Affordable, high-quality context-appropriate medical devices. Medical devices designed for European and North American healthcare sectors are too expensive for most of the world’s populations. As donated products, they can break quickly and stay broken because power surges, lack of spare parts and other contextual mismatches. Gradian Health Systems’ affordable Universal Anesthesia Machine works with electricity and compressed air—and without. This too is where D-Rev has focused with phototherapy for severely jaundiced newborns, and a prosthetic knee for above-knee amputees. The best proof of concept? Target consumers in low-income countries are purchasing these products and using them, creating sustainable and scalable impact.
Flipping the model: becoming patient-centric. Old school thinking is pushing top-down behavior change (of everyone: practitioner, patient, health official), and using data to drive health change—rather than starting with user needs and requirements, and using data as a tool to develop—and iterate—solutions. In East Africa, Living Goods uses “micro-entrepreneurs”, local women often, who deliver “to the doorstep” basic products consumer want that improve health and incomes. One of their key principles is “Measure, learn, and adapt.” And like Muso, this is a departure from the crowded waiting rooms that are so often the norm in healthcare.
Reaching rural. One of the most striking discrepancies we see when we do fieldwork is the resources at flagship hospitals usually in the capital city, compared to those at every other medical facility in the country. For example, the flagship hospital may be a relatively high-functioning regional referral center, and a district hospital, one level down and a mile away, often lacks the most basic of medical equipment, standards and adequate staffing. (In one such hospital we visited earlier this year, stray cats wandered through the neonatal intensive care unit.) The smaller and more remote community and primary health clinics barely function if at all. Yet an estimated 70% of Sub-Saharan Africa’s population lives in rural areas.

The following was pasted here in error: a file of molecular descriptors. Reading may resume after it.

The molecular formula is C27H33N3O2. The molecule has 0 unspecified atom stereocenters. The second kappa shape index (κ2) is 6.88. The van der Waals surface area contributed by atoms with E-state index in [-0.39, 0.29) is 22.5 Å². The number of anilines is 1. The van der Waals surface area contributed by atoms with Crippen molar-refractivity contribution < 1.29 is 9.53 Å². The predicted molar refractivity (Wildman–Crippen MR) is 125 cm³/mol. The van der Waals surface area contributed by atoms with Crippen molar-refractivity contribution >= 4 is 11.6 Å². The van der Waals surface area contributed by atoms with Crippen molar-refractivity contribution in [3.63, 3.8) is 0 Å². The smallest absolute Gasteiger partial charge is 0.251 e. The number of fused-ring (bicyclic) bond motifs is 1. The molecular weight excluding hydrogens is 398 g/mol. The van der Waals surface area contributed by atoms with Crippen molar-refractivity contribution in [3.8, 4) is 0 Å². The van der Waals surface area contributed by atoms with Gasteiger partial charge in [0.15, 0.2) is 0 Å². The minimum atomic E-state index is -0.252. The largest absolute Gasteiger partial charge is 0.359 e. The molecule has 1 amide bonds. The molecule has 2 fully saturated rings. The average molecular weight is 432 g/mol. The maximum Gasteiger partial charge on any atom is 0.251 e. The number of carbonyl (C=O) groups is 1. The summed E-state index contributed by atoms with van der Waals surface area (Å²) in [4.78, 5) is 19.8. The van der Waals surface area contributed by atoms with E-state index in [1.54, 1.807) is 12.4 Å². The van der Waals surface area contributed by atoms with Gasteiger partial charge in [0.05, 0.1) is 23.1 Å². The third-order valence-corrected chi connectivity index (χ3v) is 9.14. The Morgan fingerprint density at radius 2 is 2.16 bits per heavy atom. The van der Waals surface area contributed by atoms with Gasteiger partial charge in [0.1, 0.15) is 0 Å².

A crowded hospital waiting room in India.
Two organizations are addressing this need: Last Mile Health in Liberia recruits, trains, supervises, and pays frontline health workers—“gifted women, former patients, and community-based providers”—to serve, not just reach, remote villages. Last Mile is also one of the on-the-ground organizations leading Ebola management in West Africa. Wild4Life got its start by partnering with Zimbabwe’s national park system in Hwange to test employees for HIV and found the rest of the local rural communities also came. Now they are expanding a network of high-functioning rural clinics in Western Zimbabwe.
And these organizations are just a few of an exciting emergence of global health start-ups in the last five years. Want more? Look up Health in Harmony that realized saving rainforests in Indonesia and Borneo was an issue of health; Global Health Corps that is supporting the development of global and local health leaders; Noora Health that trains family members to care for post-op patients; and One Heart World-wide and Possible that are radically changing the chance of survival in the most remote places in the world.
Innovation in global health requires stepping out of the box of definitions to understand users’ problems. What makes these organizations innovative and impactful is that they often integrate many approaches sometimes with novel technology. Fundamentally though, they are doing something new by adapting quickly to new information and changing conditions—and should be the model for innovation in global health.